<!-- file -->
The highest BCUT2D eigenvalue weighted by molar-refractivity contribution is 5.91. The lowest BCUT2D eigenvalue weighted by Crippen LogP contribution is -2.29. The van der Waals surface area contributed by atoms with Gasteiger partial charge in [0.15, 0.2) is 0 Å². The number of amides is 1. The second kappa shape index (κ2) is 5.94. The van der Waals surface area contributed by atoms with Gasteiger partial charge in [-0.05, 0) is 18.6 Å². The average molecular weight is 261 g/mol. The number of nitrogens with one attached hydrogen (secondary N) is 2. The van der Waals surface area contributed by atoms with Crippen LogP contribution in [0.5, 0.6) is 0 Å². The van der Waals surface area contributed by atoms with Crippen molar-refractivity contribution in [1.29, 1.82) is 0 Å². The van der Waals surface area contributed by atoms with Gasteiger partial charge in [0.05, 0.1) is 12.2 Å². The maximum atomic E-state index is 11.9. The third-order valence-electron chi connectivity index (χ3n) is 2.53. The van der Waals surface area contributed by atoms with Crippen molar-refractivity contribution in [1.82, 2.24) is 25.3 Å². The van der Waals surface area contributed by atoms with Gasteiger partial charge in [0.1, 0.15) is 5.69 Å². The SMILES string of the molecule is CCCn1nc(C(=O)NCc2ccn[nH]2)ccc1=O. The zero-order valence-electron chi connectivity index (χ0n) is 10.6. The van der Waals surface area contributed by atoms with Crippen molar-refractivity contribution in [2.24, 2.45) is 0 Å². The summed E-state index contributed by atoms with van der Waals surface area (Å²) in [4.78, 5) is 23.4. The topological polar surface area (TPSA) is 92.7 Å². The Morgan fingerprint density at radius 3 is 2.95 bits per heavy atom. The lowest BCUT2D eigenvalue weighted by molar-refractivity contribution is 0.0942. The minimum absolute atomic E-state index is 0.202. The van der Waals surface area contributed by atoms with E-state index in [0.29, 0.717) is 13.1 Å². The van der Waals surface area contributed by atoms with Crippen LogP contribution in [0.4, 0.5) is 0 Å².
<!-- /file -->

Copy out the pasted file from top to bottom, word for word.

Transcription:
The highest BCUT2D eigenvalue weighted by molar-refractivity contribution is 5.91. The lowest BCUT2D eigenvalue weighted by Crippen LogP contribution is -2.29. The van der Waals surface area contributed by atoms with Gasteiger partial charge in [0.15, 0.2) is 0 Å². The number of amides is 1. The second kappa shape index (κ2) is 5.94. The van der Waals surface area contributed by atoms with Gasteiger partial charge in [-0.05, 0) is 18.6 Å². The average molecular weight is 261 g/mol. The number of nitrogens with one attached hydrogen (secondary N) is 2. The van der Waals surface area contributed by atoms with Crippen LogP contribution in [0.5, 0.6) is 0 Å². The van der Waals surface area contributed by atoms with Crippen molar-refractivity contribution in [1.29, 1.82) is 0 Å². The van der Waals surface area contributed by atoms with Gasteiger partial charge in [0.05, 0.1) is 12.2 Å². The maximum atomic E-state index is 11.9. The third-order valence-electron chi connectivity index (χ3n) is 2.53. The van der Waals surface area contributed by atoms with Crippen molar-refractivity contribution in [1.82, 2.24) is 25.3 Å². The van der Waals surface area contributed by atoms with Gasteiger partial charge in [0.1, 0.15) is 5.69 Å². The SMILES string of the molecule is CCCn1nc(C(=O)NCc2ccn[nH]2)ccc1=O. The zero-order valence-electron chi connectivity index (χ0n) is 10.6. The van der Waals surface area contributed by atoms with Crippen molar-refractivity contribution in [2.24, 2.45) is 0 Å². The summed E-state index contributed by atoms with van der Waals surface area (Å²) in [4.78, 5) is 23.4. The topological polar surface area (TPSA) is 92.7 Å². The Morgan fingerprint density at radius 3 is 2.95 bits per heavy atom. The lowest BCUT2D eigenvalue weighted by molar-refractivity contribution is 0.0942. The minimum absolute atomic E-state index is 0.202. The van der Waals surface area contributed by atoms with E-state index in [0.29, 0.717) is 13.1 Å². The van der Waals surface area contributed by atoms with Crippen LogP contribution in [0.4, 0.5) is 0 Å².